The best way to illustrate how these developing questions reveal their underlying source in our primary processing language which is metaphor and symbol is with a short case study.
In her book “Clean Approaches for Coaches” Marian Way cites this example of developing an outcome into it’s representation as a metaphorical symbol with respect to a person seeking the outcome of being relaxed. We might say that they are seeking the motivation to achieve the state of relaxation as they alone define relaxation.
For the moment, as you listen to this example, pay attention to the repeating of the exact words and the use of the word “and.” These are very important when a coach is working with you and will help you when you start asking them about yourself. If you go on to learn to be a coach their significance will become very clear.
Marian starts with Clean Language’s standard opening.
“And what would you like to have happen?”
“I’d like to feel more relaxed talking to this group of people.”
The word relaxed feels as though it is the most “outcome oriented” phrase in the sentence so she, in the spirit of curiosity, asks the first developing questions.
“And you’d like to feel more relaxed talking to this group of people. And when relaxed, what kind of relaxed is that relaxed?”
“Easier. My body would be less tense.”
“And easier and body less tense. And is there anything else about "body less tense?"
“More fluid. I would move more fluidly.”
“And more fluid and move more fluidly and that’s move more fluidly like what?”
“It would be like a good dancer.”
The process we are going to teach you first took life in 1978 when coach and therapist, New Zealander David Grove, began working with people who had experienced trauma. He observed that when they retold their stories they were often re-traumatised but they could talk about what had happened to them, quite naturally, by using metaphors as an alternative to going back into their painful experience. By describing their experiences by comparison with something else, it was possible to work on the subject in a less challenging way which achieved miraculous results. The structure of the metaphor, (revealed by asking the question “and that’s like what?”) turned out to have the same structure as the traumatic experience but did not trigger any harmful associations.
In fact, he discovered that it is possible and beneficial to ask questions about the metaphors and the symbols within them as if they are real. By paying very close attention to the metaphors, people were able to gain access, at a deep level, to the structure and patterns of thinking that are running their lives. Every person has their own uniquely individual patterns and what is more, with exploration and insight these patterns will adapt and improve themselves. As the metaphor adapts, so does the reaction to the original trauma.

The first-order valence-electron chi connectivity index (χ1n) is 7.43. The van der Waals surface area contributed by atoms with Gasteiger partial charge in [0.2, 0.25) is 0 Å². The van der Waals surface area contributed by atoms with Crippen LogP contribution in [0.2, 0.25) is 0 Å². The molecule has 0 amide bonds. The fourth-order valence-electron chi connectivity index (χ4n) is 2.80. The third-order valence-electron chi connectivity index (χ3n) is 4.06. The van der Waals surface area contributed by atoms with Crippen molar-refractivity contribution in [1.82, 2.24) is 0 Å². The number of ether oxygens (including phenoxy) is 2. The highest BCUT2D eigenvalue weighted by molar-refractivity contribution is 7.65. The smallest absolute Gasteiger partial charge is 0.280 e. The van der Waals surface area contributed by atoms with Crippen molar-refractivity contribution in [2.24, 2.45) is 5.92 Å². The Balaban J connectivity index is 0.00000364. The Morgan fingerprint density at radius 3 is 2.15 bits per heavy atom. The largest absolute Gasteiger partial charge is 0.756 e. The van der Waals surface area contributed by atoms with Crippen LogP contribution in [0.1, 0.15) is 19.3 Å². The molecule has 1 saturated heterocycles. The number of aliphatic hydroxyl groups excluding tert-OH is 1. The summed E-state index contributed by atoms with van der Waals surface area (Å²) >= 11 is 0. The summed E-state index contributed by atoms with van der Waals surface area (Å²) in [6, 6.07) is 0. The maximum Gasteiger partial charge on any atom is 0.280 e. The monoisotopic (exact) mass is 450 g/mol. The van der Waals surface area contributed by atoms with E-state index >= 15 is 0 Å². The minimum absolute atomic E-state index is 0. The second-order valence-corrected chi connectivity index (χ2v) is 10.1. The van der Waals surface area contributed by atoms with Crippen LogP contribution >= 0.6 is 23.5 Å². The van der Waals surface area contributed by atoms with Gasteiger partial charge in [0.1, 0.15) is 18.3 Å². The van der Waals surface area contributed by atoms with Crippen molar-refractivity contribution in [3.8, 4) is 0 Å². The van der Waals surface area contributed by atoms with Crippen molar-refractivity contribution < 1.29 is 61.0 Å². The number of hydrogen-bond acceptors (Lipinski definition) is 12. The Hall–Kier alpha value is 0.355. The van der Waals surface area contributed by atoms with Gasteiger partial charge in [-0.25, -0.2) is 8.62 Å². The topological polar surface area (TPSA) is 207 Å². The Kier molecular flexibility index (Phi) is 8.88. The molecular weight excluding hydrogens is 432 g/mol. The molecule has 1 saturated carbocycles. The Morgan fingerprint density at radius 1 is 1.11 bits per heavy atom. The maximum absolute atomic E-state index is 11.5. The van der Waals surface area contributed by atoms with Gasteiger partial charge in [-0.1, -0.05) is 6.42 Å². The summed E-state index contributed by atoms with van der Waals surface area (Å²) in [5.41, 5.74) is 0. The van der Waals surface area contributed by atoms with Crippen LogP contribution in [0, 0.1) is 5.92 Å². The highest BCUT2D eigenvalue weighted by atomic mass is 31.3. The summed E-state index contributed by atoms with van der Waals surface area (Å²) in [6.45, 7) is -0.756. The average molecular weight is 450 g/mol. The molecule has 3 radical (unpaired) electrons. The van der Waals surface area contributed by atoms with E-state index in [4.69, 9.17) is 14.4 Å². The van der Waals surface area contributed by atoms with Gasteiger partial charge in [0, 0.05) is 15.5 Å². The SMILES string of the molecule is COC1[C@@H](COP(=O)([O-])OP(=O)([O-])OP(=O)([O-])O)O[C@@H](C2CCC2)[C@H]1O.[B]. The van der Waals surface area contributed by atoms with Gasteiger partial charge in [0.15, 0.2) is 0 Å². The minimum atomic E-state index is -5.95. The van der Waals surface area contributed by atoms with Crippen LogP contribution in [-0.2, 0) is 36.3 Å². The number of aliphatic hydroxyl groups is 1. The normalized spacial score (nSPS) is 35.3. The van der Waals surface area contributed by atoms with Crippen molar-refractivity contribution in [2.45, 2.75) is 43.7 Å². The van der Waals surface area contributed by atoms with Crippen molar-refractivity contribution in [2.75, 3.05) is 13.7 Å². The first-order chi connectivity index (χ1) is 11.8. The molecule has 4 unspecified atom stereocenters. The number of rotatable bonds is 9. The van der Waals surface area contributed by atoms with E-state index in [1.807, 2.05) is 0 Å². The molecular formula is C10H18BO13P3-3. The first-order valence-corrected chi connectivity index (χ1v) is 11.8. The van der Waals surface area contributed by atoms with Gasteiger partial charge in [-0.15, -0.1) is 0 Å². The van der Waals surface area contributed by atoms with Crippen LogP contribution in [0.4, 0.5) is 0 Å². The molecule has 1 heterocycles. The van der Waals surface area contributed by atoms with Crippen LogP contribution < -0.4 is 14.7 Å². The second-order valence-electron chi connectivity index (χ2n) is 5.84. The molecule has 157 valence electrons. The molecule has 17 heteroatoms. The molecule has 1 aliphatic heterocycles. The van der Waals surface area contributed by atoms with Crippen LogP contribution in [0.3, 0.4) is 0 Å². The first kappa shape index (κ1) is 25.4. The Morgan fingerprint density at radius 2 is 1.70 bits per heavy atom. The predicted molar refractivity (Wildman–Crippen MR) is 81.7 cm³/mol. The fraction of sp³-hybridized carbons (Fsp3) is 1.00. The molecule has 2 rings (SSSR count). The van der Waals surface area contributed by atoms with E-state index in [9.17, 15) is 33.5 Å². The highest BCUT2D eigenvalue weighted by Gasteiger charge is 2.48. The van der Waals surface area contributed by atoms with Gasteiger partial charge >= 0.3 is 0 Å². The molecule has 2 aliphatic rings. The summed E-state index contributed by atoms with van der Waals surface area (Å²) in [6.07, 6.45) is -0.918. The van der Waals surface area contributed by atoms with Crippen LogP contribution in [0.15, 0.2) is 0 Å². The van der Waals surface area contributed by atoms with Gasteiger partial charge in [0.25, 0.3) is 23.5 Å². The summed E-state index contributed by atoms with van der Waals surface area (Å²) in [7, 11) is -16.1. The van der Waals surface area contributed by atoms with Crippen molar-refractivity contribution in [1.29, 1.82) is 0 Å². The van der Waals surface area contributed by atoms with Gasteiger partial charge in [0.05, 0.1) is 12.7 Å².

He also recognised that it was unhelpful and unnecessary for the person working with the coaching client to introduce any of their own assumptions, suggestions or beliefs about the way the mind is supposed to operate. He devised a set of questions which are free from assumptions and act merely as pointing tools to draw attention to aspects of the metaphors and symbols used in order to stimulate curiosity and further exploration.
As the natural by-product of this process, fresh ideas emerged and transformation followed. Although this was not always predictable it often happened during a coaching session or soon afterwards.
David described what he was doing as helping people to model their inner world. He called this their psychoactive landscape. This world has its own unique dimensions of logic, space and time and is susceptible to infinite creative redesign. In outer reality a tree is pretty much a tree but in the inner world a tree can instantaneously morph into something else without any sense of disbelief. My personal tree metaphor which emerged in a session, transformed into an image of the tree on a key ring which allowed me to carry the strength of the tree with me in my pocket.
Tapping into this capability is what the creative geniuses of the world manage to do. We can all do it once we learn this simple technique. As we gain experience, we do what David called “Self Modelling.” The aim of this course is to facilitate you into Self Modelling.
We are going to do this without the presence of a personal coach. There are obvious strengths and weaknesses in this approach. That said, this is a good way to raise your awareness of what can be achieved and as your interest grows you may acquire the desire to take action and talk to us about working with a coach.
David called his questions and process for accessing difficult to describe status of mind, Clean Language. This reflects the fact that no outside “contamination” is tolerated. Over time, James Lawley and Penny Tompkins, after observing how David achieved such great results, developed a method called Symbolic Modelling which made David’s process accessible to a much wider and non-specialist audience. We are going to introduce you to Clean Language and Symbolic Modelling and get you applying it to your own mind and motivation.